Catholic Church Days of Obligation
In the Catholic Church, Holy Days of Obligation are the days on which the faithful are obliged to participate in the Mass. They have also abstain from unnecessary works, "which hinder the worship to be rendered to God, the joy proper to the Lord’s day, or the suitable relaxation of mind and body." (Canon 1247 of the Code of Canon Law).
The list of Days of Obligation includes all Sundays in all countries. Some feasts, e.g. Easter, are always celebrated on Sundays, so they are always obligatory. The number of additional Days of Obligation varies between countries, from 1 in Hong-Kong to 10 in Vatican.
Holy Days of Obligation in the 2019 Year
All the Days of Obligation observed in the United States are listed below.
|Date||Holiday name||Is obligatory in 2019?||Time left|
|All Sundays are obligatory for the faithful to participate in the Mass|
|Tuesday, January 1, 2019||Solemnity of Mary, Mother of God||Yes|
|Thursday, May 30, 2019||Ascension of Jesus||Yes|
|Thursday, August 15, 2019||Assumption of the Blessed Virgin Mary||Yes|
|Friday, November 1, 2019||All Saints' Day||Yes||9 weeks & 6 days (69 days)|
|Monday, December 9, 2019||The Immaculate Conception of The Blessed Virgin Mary||No||~ 3 months & 2 weeks (107 days)|
|Wednesday, December 25, 2019||Christmas||Yes||~ 4 months (123 days)|
Using the links below, you can easily check the dates of Catholic Days of Obligation in the next 10 years.
The number of Days of Obligation vary from year to year, because the precept to attend Mass is lifted (abrogated) if any of the following days:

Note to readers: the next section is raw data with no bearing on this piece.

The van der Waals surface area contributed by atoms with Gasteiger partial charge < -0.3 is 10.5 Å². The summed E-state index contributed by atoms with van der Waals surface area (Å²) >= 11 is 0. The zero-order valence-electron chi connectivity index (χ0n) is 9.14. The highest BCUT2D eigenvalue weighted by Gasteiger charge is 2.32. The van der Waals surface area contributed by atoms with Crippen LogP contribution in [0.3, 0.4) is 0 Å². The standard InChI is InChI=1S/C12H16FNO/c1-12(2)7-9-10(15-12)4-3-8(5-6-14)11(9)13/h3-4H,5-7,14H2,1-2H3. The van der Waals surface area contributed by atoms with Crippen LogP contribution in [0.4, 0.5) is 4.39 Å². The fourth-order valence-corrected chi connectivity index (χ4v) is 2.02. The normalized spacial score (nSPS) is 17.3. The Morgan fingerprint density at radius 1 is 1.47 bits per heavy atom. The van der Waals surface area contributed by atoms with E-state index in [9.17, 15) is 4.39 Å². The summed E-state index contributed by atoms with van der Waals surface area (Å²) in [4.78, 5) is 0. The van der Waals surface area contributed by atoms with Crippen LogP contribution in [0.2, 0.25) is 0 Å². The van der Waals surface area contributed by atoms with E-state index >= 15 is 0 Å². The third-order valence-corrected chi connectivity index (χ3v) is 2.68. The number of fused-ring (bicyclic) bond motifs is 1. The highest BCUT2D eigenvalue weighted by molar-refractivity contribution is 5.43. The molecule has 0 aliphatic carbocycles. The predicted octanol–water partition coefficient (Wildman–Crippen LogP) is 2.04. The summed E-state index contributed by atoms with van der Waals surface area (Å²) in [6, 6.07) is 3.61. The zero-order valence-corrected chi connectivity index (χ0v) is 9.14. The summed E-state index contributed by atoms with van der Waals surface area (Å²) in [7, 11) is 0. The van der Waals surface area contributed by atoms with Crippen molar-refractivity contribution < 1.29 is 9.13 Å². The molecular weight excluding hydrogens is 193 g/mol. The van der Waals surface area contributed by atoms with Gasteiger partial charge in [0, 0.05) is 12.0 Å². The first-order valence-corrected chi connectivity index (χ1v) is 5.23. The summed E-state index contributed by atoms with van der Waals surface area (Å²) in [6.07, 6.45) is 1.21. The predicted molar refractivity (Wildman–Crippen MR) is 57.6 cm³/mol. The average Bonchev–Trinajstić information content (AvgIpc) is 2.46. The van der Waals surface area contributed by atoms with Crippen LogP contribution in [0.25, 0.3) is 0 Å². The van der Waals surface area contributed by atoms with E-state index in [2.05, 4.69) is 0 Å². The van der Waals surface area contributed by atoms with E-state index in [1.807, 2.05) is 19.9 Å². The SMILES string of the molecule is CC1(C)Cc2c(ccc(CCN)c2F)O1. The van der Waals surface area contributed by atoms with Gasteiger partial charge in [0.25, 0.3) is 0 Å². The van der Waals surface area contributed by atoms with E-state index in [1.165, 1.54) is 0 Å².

- 1 January (Solemnity of Mary, Mother of God),
- 15 August (Feast of the Assumption),
- 1 November (Solemnity of All Saints)
falls on a Saturday or on a Monday. The faithful, however, are encouraged to attend Mass on those days. This was decided by the National Conference of Catholic Bishops of the United States of America on December 13, 1991 (Canon 1246) and is effective as of January 1, 1993.
Ascension Thursday is a Holy Day of Obligation in the entirety of the following States: Massachusetts, Rhode Island, Connecticut, New York, New Jersey, Pennsylvania, and Nebraska.
In Hawaii since 1992 the only observed Days of Holy Obligation (except Sundays) are Feast of the Immaculate Conception and Christmas.
Special Dates of Prayer
Apart from days of obligation in the Catholic Church there are also often designated additional — Special Days of Prayer, in which the faithful pray for some important intentions chosen by the Church. In those days the faithful are usually not obliged to attend Mass, but they are asked to observe these days in their devotions or private prayer. For example in 2016 there are few Days of Prayer designated for the Archdiocese of San Francisco:
- January 1 — Day of Prayer for World Peace (Solemnity of Mary, Mother of God),
- February 14 — Day of Prayer for the General Needs of Humankind (First Sunday of Lent)
- September 5 — Day of Prayer for Human Rights and Labor (Labor Day)
- November 24 — Day of Prayer for the Fruits of the Earth (Thanksgiving Day)